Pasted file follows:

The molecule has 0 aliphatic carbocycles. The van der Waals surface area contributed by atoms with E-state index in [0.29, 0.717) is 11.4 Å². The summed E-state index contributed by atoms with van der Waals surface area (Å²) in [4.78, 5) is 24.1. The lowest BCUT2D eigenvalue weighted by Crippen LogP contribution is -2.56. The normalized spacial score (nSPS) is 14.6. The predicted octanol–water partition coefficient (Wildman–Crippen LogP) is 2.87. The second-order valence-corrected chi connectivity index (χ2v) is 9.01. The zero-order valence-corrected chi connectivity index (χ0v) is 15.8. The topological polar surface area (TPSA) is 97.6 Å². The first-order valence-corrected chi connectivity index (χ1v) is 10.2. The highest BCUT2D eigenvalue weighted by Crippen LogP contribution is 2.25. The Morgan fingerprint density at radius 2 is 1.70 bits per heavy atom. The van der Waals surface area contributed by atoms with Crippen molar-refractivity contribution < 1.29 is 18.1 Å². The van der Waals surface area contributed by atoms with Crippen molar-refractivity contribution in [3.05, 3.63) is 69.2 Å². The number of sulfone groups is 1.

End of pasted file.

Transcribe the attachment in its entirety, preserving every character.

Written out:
The molecule has 0 aliphatic carbocycles. The van der Waals surface area contributed by atoms with E-state index in [0.29, 0.717) is 11.4 Å². The summed E-state index contributed by atoms with van der Waals surface area (Å²) in [4.78, 5) is 24.1. The lowest BCUT2D eigenvalue weighted by Crippen LogP contribution is -2.56. The normalized spacial score (nSPS) is 14.6. The predicted octanol–water partition coefficient (Wildman–Crippen LogP) is 2.87. The second-order valence-corrected chi connectivity index (χ2v) is 9.01. The zero-order valence-corrected chi connectivity index (χ0v) is 15.8. The topological polar surface area (TPSA) is 97.6 Å². The first-order valence-corrected chi connectivity index (χ1v) is 10.2. The highest BCUT2D eigenvalue weighted by Crippen LogP contribution is 2.25. The Morgan fingerprint density at radius 2 is 1.70 bits per heavy atom. The van der Waals surface area contributed by atoms with Crippen molar-refractivity contribution < 1.29 is 18.1 Å². The van der Waals surface area contributed by atoms with Crippen molar-refractivity contribution in [3.05, 3.63) is 69.2 Å². The number of sulfone groups is 1.